Some professional players spend up to 3 hours a day practising their ball skills and regardless of the position you play, passing will be a core part of your role on the pitch.
Reduce the risk of slips and fumbles during a match by spending a few minutes each day practising your ball skills.
A simple way to improve passing skills at home is to place different targets on a wall (masking tape works great!) and pass the ball to each target, trying to get as close to the target as possible.
The Ram Rugby Solo Skills ball, featured in our Autumn 2020 Rugby Box, is specifically designed for this sort of training, and will bounce back, spin and return to the player when the flat edge is bounced against a wall.
As with passing, running is a fundamental part of playing Rugby. In order to avoid tackles players must be quick, nimble and able to change speed and direction at a moments notice, all whilst staying controlled. Balance is especially important in situations where contact is imminent to ensure you’re not bowled over or injured.
The easiest way to practise running skills is to incorporate multi-directional running into your warm-ups using cones and ladders.
To optimise speed your muscles must be ready to fire. Try using a muscle rub before your warm-up to maximise muscle performance.
Tackling is one of the most defining skills of Rugby and sets it apart from other sports, it can also be dangerous, so it’s vital you’re fully trained and prepared. Whatever position you play, you must be able to execute a variety of different tackles in varying situations, so tackling must form a core part of any training session.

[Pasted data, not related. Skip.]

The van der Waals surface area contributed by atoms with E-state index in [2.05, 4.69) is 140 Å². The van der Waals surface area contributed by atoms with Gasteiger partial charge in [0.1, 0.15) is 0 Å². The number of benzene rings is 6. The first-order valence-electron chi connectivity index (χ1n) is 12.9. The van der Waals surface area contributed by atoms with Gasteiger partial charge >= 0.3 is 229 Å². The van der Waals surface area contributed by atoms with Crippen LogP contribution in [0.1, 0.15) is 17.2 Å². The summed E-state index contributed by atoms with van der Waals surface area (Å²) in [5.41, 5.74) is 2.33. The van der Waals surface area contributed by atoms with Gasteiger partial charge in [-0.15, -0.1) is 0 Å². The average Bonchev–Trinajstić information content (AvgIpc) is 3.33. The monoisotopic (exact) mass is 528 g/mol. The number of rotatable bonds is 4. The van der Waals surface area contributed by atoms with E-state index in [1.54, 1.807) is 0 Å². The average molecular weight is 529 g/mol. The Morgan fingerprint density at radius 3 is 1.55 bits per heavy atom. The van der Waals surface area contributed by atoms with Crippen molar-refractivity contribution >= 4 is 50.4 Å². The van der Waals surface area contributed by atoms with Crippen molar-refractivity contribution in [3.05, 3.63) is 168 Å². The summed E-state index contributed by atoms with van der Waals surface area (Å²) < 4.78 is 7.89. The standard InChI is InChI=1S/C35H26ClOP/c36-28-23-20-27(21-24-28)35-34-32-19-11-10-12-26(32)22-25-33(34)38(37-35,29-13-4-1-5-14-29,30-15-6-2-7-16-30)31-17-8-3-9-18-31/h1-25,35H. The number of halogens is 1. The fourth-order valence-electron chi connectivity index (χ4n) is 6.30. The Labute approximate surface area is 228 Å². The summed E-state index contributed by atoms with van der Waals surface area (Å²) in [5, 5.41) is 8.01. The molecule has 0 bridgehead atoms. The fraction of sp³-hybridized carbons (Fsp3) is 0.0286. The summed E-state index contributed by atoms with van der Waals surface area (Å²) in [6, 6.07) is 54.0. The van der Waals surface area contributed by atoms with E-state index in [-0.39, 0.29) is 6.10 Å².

4. Decision making
One of the hardest skills to master in Rugby is how to make good decisions - when to run, when to pass or kick the ball and when to hold it. You could be the fittest, most physically skillful player on the pitch, but if you can’t make good, informed decisions when under pressure, then you won’t be an asset to the team.
Good decision making can only be developed over time, with match experience, so it’s important to incorporate in-game sessions into training, as well as taking part in regular matches. There’s no such thing as a Saturday lay in when you’re trying to become a better Rugby player!
5. Look after yourself!
Becoming a great Rugby player isn’t all about what you do on the pitch, it’s also about how you look after yourself. If you’re nailing the takeaways and the beers all week then you’re going to struggle in matches at the weekend.
Whilst you’ll need to eat large volumes of food to maintain your size, especially when training, it’s important to maintain a healthy balance. Protein provides the building blocks for muscle, so you’ll need to be consuming plenty of lean meat, fish, nuts and eggs, alongside carbohydrates for energy and power.
Complex carbs are especially important before training, so feel free to indulge in a big bowl of brown pasta a few hours before training or a match.
Staying hydrated is also extremely important, so ensure you’re necking at least 3 litres of water daily, with additional intake whilst training or playing. Dehydrating by just 3% can reduce strength by 10% and speed by 8%, so it’s vital you stay hydrated during play.
Now you’ve improved your game, you’ll want to have everything you need for the rugby season ahead delivered straight to your door every 3-months. Featuring the latest and best stash from both established and emerging Rugby brands, Rugby Box is created by players for players. Subscribe now!